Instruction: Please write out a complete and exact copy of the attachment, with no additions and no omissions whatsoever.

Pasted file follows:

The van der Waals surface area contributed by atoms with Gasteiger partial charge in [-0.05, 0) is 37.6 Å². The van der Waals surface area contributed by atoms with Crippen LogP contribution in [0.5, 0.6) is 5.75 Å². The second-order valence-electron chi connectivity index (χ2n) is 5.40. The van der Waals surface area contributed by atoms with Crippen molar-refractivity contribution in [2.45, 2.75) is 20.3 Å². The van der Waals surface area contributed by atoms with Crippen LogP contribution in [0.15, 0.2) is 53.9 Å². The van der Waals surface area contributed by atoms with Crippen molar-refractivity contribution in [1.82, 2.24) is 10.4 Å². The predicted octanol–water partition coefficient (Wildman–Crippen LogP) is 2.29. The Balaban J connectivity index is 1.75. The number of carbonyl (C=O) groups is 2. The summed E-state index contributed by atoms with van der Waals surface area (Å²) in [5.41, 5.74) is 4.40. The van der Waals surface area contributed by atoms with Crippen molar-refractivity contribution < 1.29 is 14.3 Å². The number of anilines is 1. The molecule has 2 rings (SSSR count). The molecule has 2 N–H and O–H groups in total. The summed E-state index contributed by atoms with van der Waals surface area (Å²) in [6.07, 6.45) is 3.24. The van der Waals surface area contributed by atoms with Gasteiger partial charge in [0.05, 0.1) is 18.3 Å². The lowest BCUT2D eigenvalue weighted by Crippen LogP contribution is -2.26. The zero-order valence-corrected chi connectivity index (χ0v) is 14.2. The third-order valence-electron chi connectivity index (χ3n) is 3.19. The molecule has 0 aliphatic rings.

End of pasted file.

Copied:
The van der Waals surface area contributed by atoms with Gasteiger partial charge in [-0.05, 0) is 37.6 Å². The van der Waals surface area contributed by atoms with Crippen LogP contribution in [0.5, 0.6) is 5.75 Å². The second-order valence-electron chi connectivity index (χ2n) is 5.40. The van der Waals surface area contributed by atoms with Crippen molar-refractivity contribution in [2.45, 2.75) is 20.3 Å². The van der Waals surface area contributed by atoms with Crippen LogP contribution in [0.15, 0.2) is 53.9 Å². The van der Waals surface area contributed by atoms with Crippen molar-refractivity contribution in [1.82, 2.24) is 10.4 Å². The predicted octanol–water partition coefficient (Wildman–Crippen LogP) is 2.29. The Balaban J connectivity index is 1.75. The number of carbonyl (C=O) groups is 2. The summed E-state index contributed by atoms with van der Waals surface area (Å²) in [5.41, 5.74) is 4.40. The van der Waals surface area contributed by atoms with Crippen molar-refractivity contribution < 1.29 is 14.3 Å². The number of anilines is 1. The molecule has 2 rings (SSSR count). The molecule has 2 N–H and O–H groups in total. The summed E-state index contributed by atoms with van der Waals surface area (Å²) in [6.07, 6.45) is 3.24. The van der Waals surface area contributed by atoms with Gasteiger partial charge in [0.05, 0.1) is 18.3 Å². The lowest BCUT2D eigenvalue weighted by Crippen LogP contribution is -2.26. The zero-order valence-corrected chi connectivity index (χ0v) is 14.2. The third-order valence-electron chi connectivity index (χ3n) is 3.19. The molecule has 0 aliphatic rings.